Greater Greater Washington’s David Alpert had a great op-ed in Friday’s Washington Post outlining the crucial choice D.C. policymakers face: Will the city grow in ways that push out low-income and middle-income families, or in ways that maintain diversity and spread the benefits of growth to low-income and middle-class residents?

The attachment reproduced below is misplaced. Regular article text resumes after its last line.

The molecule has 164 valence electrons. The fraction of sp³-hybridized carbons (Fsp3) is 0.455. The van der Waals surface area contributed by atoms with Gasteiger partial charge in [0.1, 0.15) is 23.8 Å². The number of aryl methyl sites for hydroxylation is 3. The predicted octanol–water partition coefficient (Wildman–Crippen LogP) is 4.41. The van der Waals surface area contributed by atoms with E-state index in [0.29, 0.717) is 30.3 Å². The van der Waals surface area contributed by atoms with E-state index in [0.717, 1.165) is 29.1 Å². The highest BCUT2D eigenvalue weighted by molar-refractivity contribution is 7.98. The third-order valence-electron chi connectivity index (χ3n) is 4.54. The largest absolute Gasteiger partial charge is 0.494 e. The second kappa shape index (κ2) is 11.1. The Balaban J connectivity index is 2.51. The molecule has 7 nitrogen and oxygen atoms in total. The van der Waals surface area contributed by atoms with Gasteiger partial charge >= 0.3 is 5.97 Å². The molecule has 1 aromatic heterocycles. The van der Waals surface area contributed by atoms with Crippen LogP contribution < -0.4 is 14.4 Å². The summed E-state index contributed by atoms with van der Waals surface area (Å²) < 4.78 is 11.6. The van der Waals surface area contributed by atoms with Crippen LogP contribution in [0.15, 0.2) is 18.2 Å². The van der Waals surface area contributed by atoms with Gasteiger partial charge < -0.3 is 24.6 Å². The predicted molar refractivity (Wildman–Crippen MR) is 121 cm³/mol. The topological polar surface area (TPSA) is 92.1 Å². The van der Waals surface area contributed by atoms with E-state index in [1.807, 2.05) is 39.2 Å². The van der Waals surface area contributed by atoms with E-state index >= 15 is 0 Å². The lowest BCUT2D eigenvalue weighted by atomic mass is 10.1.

Alpert’s piece focuses, with good reason, on zoning and development issues, but I’d add that education plays a key role in answering this question: Building a city that can be home to diverse families–not just singles, childless or empty nester couples, and the very rich–requires both more housing stock to accommodate families and public schools to which they want to send their kids. As city leaders debate how best to build a system to do that, the possibility of future population growth must be part of that conversation. Too often, discussions about DCPS and charter schools assume a zero-sum game–that charters only grow by “taking” kids from DCPS. But if the city grows as it’s projected to, it will need a lot more public school seats–most likely in both charter and DCPS schools. Whether the city is able to provide a supply of quality seats that offer what both new and current residents want for their kids is a key question that will shape the city’s future–just as much as the zoning questions Alpert raises. But how city policymakers think about that question matters: if city policymakers deal with questions about the city’s schools starting from the assumption that the number of kids in the city is fixed, the resulting policy choices could make that assumption a self-fulfilling prophesy, by failing to support the growth in high-quality seats needed to attract and keep families in the city.